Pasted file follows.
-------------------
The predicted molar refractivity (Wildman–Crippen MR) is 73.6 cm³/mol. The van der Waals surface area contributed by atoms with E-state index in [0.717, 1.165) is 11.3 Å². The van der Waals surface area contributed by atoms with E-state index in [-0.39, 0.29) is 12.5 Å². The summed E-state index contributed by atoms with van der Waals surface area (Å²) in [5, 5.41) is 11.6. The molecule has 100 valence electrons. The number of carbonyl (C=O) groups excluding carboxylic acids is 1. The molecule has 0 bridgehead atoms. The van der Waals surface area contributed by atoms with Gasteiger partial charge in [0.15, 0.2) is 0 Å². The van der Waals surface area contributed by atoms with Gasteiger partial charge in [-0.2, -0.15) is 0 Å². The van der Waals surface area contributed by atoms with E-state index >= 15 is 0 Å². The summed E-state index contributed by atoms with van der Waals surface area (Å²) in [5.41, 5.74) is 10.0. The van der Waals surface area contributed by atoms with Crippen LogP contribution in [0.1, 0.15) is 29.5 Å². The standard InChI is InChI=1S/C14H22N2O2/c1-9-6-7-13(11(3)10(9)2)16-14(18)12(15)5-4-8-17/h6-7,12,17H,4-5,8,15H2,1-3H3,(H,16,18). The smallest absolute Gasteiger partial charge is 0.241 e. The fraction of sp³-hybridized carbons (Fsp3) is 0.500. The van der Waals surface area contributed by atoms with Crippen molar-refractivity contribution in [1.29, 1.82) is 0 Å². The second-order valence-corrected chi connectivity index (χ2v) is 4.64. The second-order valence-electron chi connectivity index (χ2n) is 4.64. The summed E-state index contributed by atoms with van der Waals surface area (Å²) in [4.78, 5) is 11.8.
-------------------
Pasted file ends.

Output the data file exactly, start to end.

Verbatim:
The predicted molar refractivity (Wildman–Crippen MR) is 73.6 cm³/mol. The van der Waals surface area contributed by atoms with E-state index in [0.717, 1.165) is 11.3 Å². The van der Waals surface area contributed by atoms with E-state index in [-0.39, 0.29) is 12.5 Å². The summed E-state index contributed by atoms with van der Waals surface area (Å²) in [5, 5.41) is 11.6. The molecule has 100 valence electrons. The number of carbonyl (C=O) groups excluding carboxylic acids is 1. The molecule has 0 bridgehead atoms. The van der Waals surface area contributed by atoms with Gasteiger partial charge in [0.15, 0.2) is 0 Å². The van der Waals surface area contributed by atoms with Gasteiger partial charge in [-0.2, -0.15) is 0 Å². The van der Waals surface area contributed by atoms with E-state index >= 15 is 0 Å². The summed E-state index contributed by atoms with van der Waals surface area (Å²) in [5.41, 5.74) is 10.0. The van der Waals surface area contributed by atoms with Crippen LogP contribution in [0.1, 0.15) is 29.5 Å². The standard InChI is InChI=1S/C14H22N2O2/c1-9-6-7-13(11(3)10(9)2)16-14(18)12(15)5-4-8-17/h6-7,12,17H,4-5,8,15H2,1-3H3,(H,16,18). The smallest absolute Gasteiger partial charge is 0.241 e. The fraction of sp³-hybridized carbons (Fsp3) is 0.500. The van der Waals surface area contributed by atoms with Crippen molar-refractivity contribution in [1.29, 1.82) is 0 Å². The second-order valence-corrected chi connectivity index (χ2v) is 4.64. The second-order valence-electron chi connectivity index (χ2n) is 4.64. The summed E-state index contributed by atoms with van der Waals surface area (Å²) in [4.78, 5) is 11.8.